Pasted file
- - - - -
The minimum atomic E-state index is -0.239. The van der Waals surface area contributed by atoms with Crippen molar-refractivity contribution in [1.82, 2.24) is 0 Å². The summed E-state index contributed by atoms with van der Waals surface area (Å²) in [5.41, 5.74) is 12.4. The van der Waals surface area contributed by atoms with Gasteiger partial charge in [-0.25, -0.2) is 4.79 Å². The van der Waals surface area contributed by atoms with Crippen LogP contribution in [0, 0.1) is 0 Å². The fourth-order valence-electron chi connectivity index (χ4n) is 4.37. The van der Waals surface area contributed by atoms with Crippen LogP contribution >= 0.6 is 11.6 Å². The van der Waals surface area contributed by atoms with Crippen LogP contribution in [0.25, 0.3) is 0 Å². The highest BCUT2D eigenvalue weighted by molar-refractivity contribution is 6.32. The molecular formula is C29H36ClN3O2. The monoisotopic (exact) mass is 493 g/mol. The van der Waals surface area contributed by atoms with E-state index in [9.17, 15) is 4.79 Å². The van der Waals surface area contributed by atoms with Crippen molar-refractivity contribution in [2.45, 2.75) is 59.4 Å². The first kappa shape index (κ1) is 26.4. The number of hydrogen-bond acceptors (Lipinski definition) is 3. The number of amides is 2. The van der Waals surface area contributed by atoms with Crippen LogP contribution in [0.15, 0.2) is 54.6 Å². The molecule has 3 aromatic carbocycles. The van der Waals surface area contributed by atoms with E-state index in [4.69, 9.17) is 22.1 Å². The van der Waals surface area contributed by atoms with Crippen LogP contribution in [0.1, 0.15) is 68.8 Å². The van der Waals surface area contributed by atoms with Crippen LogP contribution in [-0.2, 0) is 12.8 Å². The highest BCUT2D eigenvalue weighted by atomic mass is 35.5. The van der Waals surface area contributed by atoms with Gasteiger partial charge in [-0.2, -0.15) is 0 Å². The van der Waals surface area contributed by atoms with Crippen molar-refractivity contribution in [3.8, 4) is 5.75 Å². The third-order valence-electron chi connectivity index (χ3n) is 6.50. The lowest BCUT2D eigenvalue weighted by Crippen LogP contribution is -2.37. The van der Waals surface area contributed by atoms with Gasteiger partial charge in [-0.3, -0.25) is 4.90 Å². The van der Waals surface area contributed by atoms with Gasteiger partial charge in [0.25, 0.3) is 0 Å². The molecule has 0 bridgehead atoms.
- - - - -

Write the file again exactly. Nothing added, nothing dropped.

The minimum atomic E-state index is -0.239. The van der Waals surface area contributed by atoms with Crippen molar-refractivity contribution in [1.82, 2.24) is 0 Å². The summed E-state index contributed by atoms with van der Waals surface area (Å²) in [5.41, 5.74) is 12.4. The van der Waals surface area contributed by atoms with Gasteiger partial charge in [-0.25, -0.2) is 4.79 Å². The van der Waals surface area contributed by atoms with Crippen LogP contribution in [0, 0.1) is 0 Å². The fourth-order valence-electron chi connectivity index (χ4n) is 4.37. The van der Waals surface area contributed by atoms with Crippen LogP contribution >= 0.6 is 11.6 Å². The van der Waals surface area contributed by atoms with Crippen LogP contribution in [0.25, 0.3) is 0 Å². The highest BCUT2D eigenvalue weighted by molar-refractivity contribution is 6.32. The molecular formula is C29H36ClN3O2. The monoisotopic (exact) mass is 493 g/mol. The van der Waals surface area contributed by atoms with E-state index in [9.17, 15) is 4.79 Å². The van der Waals surface area contributed by atoms with Crippen molar-refractivity contribution in [2.45, 2.75) is 59.4 Å². The first kappa shape index (κ1) is 26.4. The number of hydrogen-bond acceptors (Lipinski definition) is 3. The number of amides is 2. The van der Waals surface area contributed by atoms with Crippen LogP contribution in [0.15, 0.2) is 54.6 Å². The molecule has 3 aromatic carbocycles. The van der Waals surface area contributed by atoms with E-state index in [4.69, 9.17) is 22.1 Å². The van der Waals surface area contributed by atoms with Crippen LogP contribution in [0.1, 0.15) is 68.8 Å². The van der Waals surface area contributed by atoms with Crippen LogP contribution in [-0.2, 0) is 12.8 Å². The highest BCUT2D eigenvalue weighted by atomic mass is 35.5. The van der Waals surface area contributed by atoms with Gasteiger partial charge in [-0.2, -0.15) is 0 Å². The van der Waals surface area contributed by atoms with Crippen molar-refractivity contribution in [3.8, 4) is 5.75 Å². The third-order valence-electron chi connectivity index (χ3n) is 6.50. The lowest BCUT2D eigenvalue weighted by Crippen LogP contribution is -2.37. The van der Waals surface area contributed by atoms with Gasteiger partial charge in [-0.3, -0.25) is 4.90 Å². The van der Waals surface area contributed by atoms with Gasteiger partial charge in [0.25, 0.3) is 0 Å². The molecule has 0 bridgehead atoms.